Digger Virtual Free Store

In line with the digger motto, Create The Condition You Describe, here is a virtual free store. And now, it's a searchable database, no longer a text file that made searching very cumbersome.

The Diggers invented the Free Store and it became a counterculture institution. Anywhere communes thrived there was the inevitable Free Box, a smaller, less labor intensive version of the Free Store. Read through the submissions to this Virtual Free Store, and you may get an idea of the anarchic quality of the Free Frame of Reference or Trip Without A Ticket (two of the original free stores.)

Some of the best Digger stories revolve around the goings-on at the Free Store. For example, one of my favorites:

One day two reporters (one from Life Magazine and the other from Time) showed up about the same time at the Free Store. Each reporter independently asked to interview the Digger leader in charge. The Diggers took aside each reporter and confided that the person they wanted was there, but that he would be difficult to interview and would not acknowledge that he was a Digger leader. They then introduced both reporters who proceeded to interview each other thinking they were the elusive Digger leader for their big scoop.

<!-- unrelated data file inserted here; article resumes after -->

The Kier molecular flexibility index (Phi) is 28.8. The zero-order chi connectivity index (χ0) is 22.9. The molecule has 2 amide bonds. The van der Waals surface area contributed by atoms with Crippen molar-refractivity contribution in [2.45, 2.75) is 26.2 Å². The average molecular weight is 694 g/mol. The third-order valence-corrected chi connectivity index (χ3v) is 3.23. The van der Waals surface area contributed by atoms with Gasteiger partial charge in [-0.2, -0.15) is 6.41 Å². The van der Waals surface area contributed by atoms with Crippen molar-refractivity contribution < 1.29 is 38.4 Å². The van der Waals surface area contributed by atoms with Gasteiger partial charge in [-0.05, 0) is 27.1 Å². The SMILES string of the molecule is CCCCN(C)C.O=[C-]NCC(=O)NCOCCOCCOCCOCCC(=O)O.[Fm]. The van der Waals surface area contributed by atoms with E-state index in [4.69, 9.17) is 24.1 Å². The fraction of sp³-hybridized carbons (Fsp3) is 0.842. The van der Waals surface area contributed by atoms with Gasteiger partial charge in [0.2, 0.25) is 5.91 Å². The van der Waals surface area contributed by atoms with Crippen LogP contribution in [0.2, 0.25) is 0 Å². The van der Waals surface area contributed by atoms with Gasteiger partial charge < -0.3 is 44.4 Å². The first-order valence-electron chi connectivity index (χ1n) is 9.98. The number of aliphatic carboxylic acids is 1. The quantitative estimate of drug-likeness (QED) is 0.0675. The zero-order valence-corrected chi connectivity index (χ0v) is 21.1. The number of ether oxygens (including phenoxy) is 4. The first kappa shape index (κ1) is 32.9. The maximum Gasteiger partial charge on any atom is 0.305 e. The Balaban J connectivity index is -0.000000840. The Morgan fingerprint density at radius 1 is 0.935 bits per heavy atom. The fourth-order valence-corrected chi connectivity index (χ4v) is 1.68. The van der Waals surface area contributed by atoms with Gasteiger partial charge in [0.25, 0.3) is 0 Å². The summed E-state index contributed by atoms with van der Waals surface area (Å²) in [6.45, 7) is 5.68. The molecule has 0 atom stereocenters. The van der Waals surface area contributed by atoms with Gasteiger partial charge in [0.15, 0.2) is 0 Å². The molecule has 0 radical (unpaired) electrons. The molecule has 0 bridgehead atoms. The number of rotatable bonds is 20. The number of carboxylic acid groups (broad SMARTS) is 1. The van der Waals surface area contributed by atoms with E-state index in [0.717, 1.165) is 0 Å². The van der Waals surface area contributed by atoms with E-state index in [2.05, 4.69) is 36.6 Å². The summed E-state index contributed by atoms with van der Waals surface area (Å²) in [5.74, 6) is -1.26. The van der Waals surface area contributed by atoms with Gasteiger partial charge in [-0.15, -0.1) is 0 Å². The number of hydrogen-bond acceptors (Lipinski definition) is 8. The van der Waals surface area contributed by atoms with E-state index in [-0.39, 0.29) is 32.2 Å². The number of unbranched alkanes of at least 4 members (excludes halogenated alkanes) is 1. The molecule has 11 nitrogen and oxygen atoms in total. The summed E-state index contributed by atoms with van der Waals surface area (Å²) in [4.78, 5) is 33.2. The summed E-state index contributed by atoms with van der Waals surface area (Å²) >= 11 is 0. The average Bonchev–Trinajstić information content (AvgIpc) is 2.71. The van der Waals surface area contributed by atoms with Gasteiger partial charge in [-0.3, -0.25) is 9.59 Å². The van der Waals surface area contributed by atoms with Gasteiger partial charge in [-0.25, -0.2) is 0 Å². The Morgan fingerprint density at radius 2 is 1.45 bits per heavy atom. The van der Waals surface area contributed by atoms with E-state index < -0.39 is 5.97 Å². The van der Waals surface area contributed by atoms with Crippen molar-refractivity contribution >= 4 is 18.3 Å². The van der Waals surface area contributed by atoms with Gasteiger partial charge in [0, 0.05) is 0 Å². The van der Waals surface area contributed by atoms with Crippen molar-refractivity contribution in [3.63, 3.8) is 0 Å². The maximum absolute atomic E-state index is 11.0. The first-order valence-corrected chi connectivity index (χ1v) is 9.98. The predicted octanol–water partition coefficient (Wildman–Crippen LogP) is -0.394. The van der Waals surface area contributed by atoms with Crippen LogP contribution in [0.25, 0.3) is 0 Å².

The Free Store was where "reality came to change its wardrobe". Soldiers who had gone A.W.O.L would head to the Free Store, enter in full military uniform and leave looking like any other hippie on the street (often carrying new ID as well.) Hippies believed in the Free Store, and it worked. People whose needs were circumspect could find all manner of accoutrements that were surplus energy to another sister or brother. The phrase "What goes around comes around," if not coined to explain why free stores work, certainly became a good metaphysical maxim for the way the universe seemed to operate in the realm of Free.

There has been but little written about the Free Store, but Serendipity at my side, I discovered a wonderful piece originally published in the New Yorker in 1967 that describes a journey into the Lower East Side of Manhattan and a thriving Free Store there. Surprise of all, the main person mentioned is Motorcycle Richie. Having made his way from the Free Frame of Reference, he served as a Johnny Appleseed of the Digger movement in his biker jaunts 'cross country.

Here's a link to the article: Free Store from The New Yorker's Talk of the Town, Oct. 14, 1967.

The Frederick Street Free Store
The Frederick Street Free Store
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Typical scene in the Free Store.
Typical scene in the Free Store, especially after a busy day of "shopping"
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